5 Major Battles of the War of 1812

By Audrey W. | Arcadia Staff
It’s undeniable that the War of 1812 marked a shift in American history. The war is notable not only because it changed America’s place in the global marketplace, but because a young America fought the country with the greatest naval power in the world. America’s will to expand its territory was challenged in a war that was carried out through a series of potentially devastating battles. Here, we’ve collected five of the most pivotal battles from the War of 1812. 

Battle of Lundy’s Lane

The victor in the Battle of Lundy’s Lane remains up for debate. The United States had been working to capture British-controlled Canada, and American Major General Jacob Brown successfully attacked at the Battle of Chippewa in July 1814, but withdrew his troops to secure his supply lines before progressing further. British Major General Phineas Riall sent troops along Lundy’s Lane to keep in contact with moving America forces. A British Lieutenant Governor, Gordon Drummond arrived to take control, and when Brown began to move north, Drummond countered Riall’s order to withdrawal with one to engage.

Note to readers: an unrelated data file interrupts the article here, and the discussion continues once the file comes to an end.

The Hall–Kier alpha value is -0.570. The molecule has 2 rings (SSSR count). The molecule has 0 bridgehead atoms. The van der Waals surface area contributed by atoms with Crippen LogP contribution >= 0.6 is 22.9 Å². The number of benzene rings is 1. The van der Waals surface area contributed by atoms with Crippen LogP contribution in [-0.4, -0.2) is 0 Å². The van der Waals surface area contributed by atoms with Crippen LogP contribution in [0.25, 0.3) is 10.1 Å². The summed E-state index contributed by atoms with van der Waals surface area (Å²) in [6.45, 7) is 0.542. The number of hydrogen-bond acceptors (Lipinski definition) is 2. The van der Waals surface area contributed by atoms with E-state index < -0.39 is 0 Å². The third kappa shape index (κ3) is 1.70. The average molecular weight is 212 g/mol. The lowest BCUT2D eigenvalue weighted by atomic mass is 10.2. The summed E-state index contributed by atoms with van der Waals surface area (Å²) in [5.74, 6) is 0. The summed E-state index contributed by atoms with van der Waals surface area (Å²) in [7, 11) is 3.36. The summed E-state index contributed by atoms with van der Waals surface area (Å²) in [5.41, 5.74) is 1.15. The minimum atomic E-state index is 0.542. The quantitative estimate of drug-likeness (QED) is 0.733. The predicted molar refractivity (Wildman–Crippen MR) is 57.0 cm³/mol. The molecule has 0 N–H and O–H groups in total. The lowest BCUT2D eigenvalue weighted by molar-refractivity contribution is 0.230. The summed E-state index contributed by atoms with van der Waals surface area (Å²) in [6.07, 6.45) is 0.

The two sides fought until late into the night, but by midnight both sides were so badly devastated that they called a ceasefire. With leaders bearing critical wounds and ammunition running low, Brown finally ordered his men to retreat. British forces were successful in preventing further advances by American troops, but high casualties on both sides made the battle devastating for both British and Americans. 

A map of the Northern Theatre of the War of 1812.Battle of Crysler’s Farm

The Battle of Crysler’s Farm was a failed attempt by the Americans to capture Montreal. It marked the end of the St. Lawrence Campaign, which was a series of efforts by the United States to take control of St. Lawrence river area. In November 1813, American troops were still moving north, but Brigadier General Joseph Morrison had a plan, and set up his forces in the center of a field belonging to the loyalist John Crysler. American troops saw this as an opportunity and attacked, which was exactly what Morrison had expected.